Such is the case of G. L. Holt of Springfield, Mass. who on June
29, 1875, was granted U.S. Patent No. 164,999 for a more
precision way to hold bits in a brace.
The Barber Shell Chuck, patented a decade
earlier, had seized a big part of the market and was quickly
making button and lever chucks obsolete. Holt took the idea of a
shell chuck and promoted it to a higher level. He promoted the
concept that a bit which could be screwed into a brace chuck
would eliminate wobble in boring. His patent called for a
threaded brace tang that screwed into a brace chuck, but the
patent drawing did not illustrate a brace.
I found such a brace in 1963 with one bit, and since then I have
aggressively attempted to build a set of bits to accompany the
brace. The bits you see in the first photo were added to my
collection one at a time. I will never find one each of all the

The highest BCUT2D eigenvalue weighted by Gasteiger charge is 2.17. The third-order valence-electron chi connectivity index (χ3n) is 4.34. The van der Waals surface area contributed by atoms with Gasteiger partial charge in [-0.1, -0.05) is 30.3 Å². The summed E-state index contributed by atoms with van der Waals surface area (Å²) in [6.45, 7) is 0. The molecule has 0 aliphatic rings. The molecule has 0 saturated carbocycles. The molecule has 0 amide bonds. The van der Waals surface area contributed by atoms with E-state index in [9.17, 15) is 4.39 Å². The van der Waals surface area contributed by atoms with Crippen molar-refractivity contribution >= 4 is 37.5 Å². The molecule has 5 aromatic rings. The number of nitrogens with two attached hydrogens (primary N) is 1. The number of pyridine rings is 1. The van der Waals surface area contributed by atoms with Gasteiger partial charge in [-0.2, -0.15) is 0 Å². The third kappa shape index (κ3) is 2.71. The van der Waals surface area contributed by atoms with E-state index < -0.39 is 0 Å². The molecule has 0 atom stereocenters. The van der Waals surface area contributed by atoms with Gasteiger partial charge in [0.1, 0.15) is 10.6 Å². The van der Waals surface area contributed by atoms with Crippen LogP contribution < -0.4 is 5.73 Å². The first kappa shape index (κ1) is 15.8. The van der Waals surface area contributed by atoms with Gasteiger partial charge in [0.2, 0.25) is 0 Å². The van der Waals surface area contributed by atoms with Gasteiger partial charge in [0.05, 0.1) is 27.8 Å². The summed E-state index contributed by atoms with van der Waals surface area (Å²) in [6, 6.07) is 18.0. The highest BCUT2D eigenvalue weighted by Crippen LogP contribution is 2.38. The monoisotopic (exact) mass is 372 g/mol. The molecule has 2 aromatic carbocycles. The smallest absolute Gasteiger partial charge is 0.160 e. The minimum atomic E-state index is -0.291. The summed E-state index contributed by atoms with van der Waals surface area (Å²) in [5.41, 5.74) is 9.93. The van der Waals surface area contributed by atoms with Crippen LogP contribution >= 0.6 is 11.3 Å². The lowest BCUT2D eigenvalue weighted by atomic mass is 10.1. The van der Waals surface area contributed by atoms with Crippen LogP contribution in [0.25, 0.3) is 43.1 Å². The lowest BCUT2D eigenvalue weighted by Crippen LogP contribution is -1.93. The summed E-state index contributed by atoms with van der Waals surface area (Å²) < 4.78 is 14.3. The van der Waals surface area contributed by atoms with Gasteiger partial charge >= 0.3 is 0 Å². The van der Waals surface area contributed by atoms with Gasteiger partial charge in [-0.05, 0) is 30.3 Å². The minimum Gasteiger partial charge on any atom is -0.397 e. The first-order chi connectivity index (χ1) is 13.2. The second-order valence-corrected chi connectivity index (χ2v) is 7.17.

tools that accompanied a Holt brace, but I have successfully
assembled what is probably the most complete set known to date.
The bit tangs have left-hand threads and a double taper on top
of the tangs.
A shell chuck on the brace is rotated left, and inner threads
draw a bit into it and the taper on the tang seats in a vee
notch in the brace frame. This retains a bit on the precise
longitudinal axis of the brace, and the tang in the notch
prevents the bit from slipping in the chuck.
I use this brace, and itís bits on occasion when
I do some very precision boring. It performs exactly as the
inventor envisioned. If you find one of these Holt braces at a
yard sale, you can sell it for a handsome profit to an advanced
My Holt brace and all the auger bits for it I have been able to